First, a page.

science 26.4.2018 11:20

Alogorithm for fast and accurate detection of sources developed as part of Renoir project

Ljubljana, 26 April - A new algorithm that could potentially be used for the quick location of sources of fake news or rumours on social networks has been developed by researchers at the Warsaw University of Technology as part of an international project, called Renoir, that features the Slovenian Press Agency (STA) as a partner.

Warsaw, Poland
A graphic depiction of an algorithm that facilitates the detection of sources of spreading in complex networks.
Photo: Robert Paluch/Scientific Reports

The study, featuring researchers from Warsaw, Wroclaw and the Rensselaer Polytechnic Institute from New York State, has been published in the scientific journal Scientific Reports, which is published by Nature Publishing Group.

Locating spread sources is often important in an increasingly interconnected world, for example to find patient one in an epidemic, or the source of a rumour spreading in a social network. In many circumstances, locating the source may save lives or property.

Finding efficient methods of source detection is therefore crucial, and the researchers say that the fundamental component of such a system is a fast algorithm.

The researchers from Warsaw based their work on a study done in 2012 that resulted in the Pinto-Thiran-Vetterli algorithm (PTVA), but they sped up this algorithm using a variety of approaches.

The new algorithm, which they have dubbed GMLA, makes it possible to rapidly process large networks made of tens of thousands of nodes, which the old algorithm was not able to do.

According to lead researcher Robert Paluch, the crucial components of both algorithms are nodes in the analysed network which act as observers; they tell the researchers when a piece of information reached them.

Whereas PTVA examines each of the observers, GMLA focuses only on high-quality observers, which are likeliest to be closest to the source. This is why the algorithm is faster.

The algorithm only calculates the likelihood of a node being the source, the final verification still needs to be made by humans.

The researchers tested the algorithm on multiple networks in a controlled environment and it mostly performed better than PTVA. In also performed better when tested on real-life example, the file-sharing network Gnutella.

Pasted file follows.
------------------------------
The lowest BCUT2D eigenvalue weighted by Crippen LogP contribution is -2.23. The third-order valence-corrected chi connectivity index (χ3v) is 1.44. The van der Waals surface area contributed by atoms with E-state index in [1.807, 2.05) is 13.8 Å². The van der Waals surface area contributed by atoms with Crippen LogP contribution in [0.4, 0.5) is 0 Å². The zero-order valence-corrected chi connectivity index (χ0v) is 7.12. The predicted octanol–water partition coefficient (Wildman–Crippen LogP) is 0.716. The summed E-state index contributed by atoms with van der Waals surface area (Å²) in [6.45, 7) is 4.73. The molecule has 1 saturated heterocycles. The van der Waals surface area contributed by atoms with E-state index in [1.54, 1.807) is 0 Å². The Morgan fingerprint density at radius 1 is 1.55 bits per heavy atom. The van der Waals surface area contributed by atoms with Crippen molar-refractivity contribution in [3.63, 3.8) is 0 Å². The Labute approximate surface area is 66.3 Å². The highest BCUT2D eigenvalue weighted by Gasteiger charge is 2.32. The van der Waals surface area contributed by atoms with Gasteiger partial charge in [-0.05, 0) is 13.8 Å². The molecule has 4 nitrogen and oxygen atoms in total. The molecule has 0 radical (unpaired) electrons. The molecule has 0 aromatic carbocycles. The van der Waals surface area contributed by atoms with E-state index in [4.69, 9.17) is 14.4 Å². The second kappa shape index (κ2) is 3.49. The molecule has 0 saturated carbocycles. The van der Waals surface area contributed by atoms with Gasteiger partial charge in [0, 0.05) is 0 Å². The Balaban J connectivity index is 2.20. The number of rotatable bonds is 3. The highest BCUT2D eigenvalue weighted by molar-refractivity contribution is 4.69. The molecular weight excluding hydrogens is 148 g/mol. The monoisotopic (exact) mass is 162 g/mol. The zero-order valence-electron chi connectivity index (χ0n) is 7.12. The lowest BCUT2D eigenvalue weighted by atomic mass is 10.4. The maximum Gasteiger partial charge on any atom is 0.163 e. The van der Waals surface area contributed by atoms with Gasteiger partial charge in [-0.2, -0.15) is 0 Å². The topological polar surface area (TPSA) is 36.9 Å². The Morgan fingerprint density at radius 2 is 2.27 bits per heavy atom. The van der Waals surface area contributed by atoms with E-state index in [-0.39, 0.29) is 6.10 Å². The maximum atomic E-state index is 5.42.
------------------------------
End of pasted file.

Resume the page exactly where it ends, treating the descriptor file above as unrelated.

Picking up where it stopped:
Paluch said the algorithm performs better in particular in networks that closely mimic real-life networks, for example social media, where people have a thousand connections or more.

Nevertheless, he said accuracy was still an issue and the next step was to improve the algorithm so that it will be more likely to find sources in networks with many nodes.

Renoir project

The purpose of Renoir project is to analyse the dynamics of information spreading in a collaboration between social sciences experts, journalists and scientists specialised in big data and complex systems.

The principal aim is to determine how information spreads in media and online to then produce a model that can explain the spreading and, in the final phase, even predict it.

The project consortium features the Warsaw University of Technology as coordinator, and the STA, the Jo┼żef Stefan Institute from Ljubljana and the Wroclaw University of Technology as partners.

The consortium members have additionally partnered with the Nanyang University of Technology from Singapore, and the Rensselaer Polytechnic Institute, Stanford University, University of California Santa Cruz, University of California Davis, Carnegie Mellon University, Northeastern University and Notre Dame University from the US.

The project is co-financed by the European Union in the framework of the Marie Sklodowska Curie actions of the research and innovation programme Horizon 2020. The action is focused on the development of human resources in science, the development of research and innovation work, and improvement of professional competences of researchers.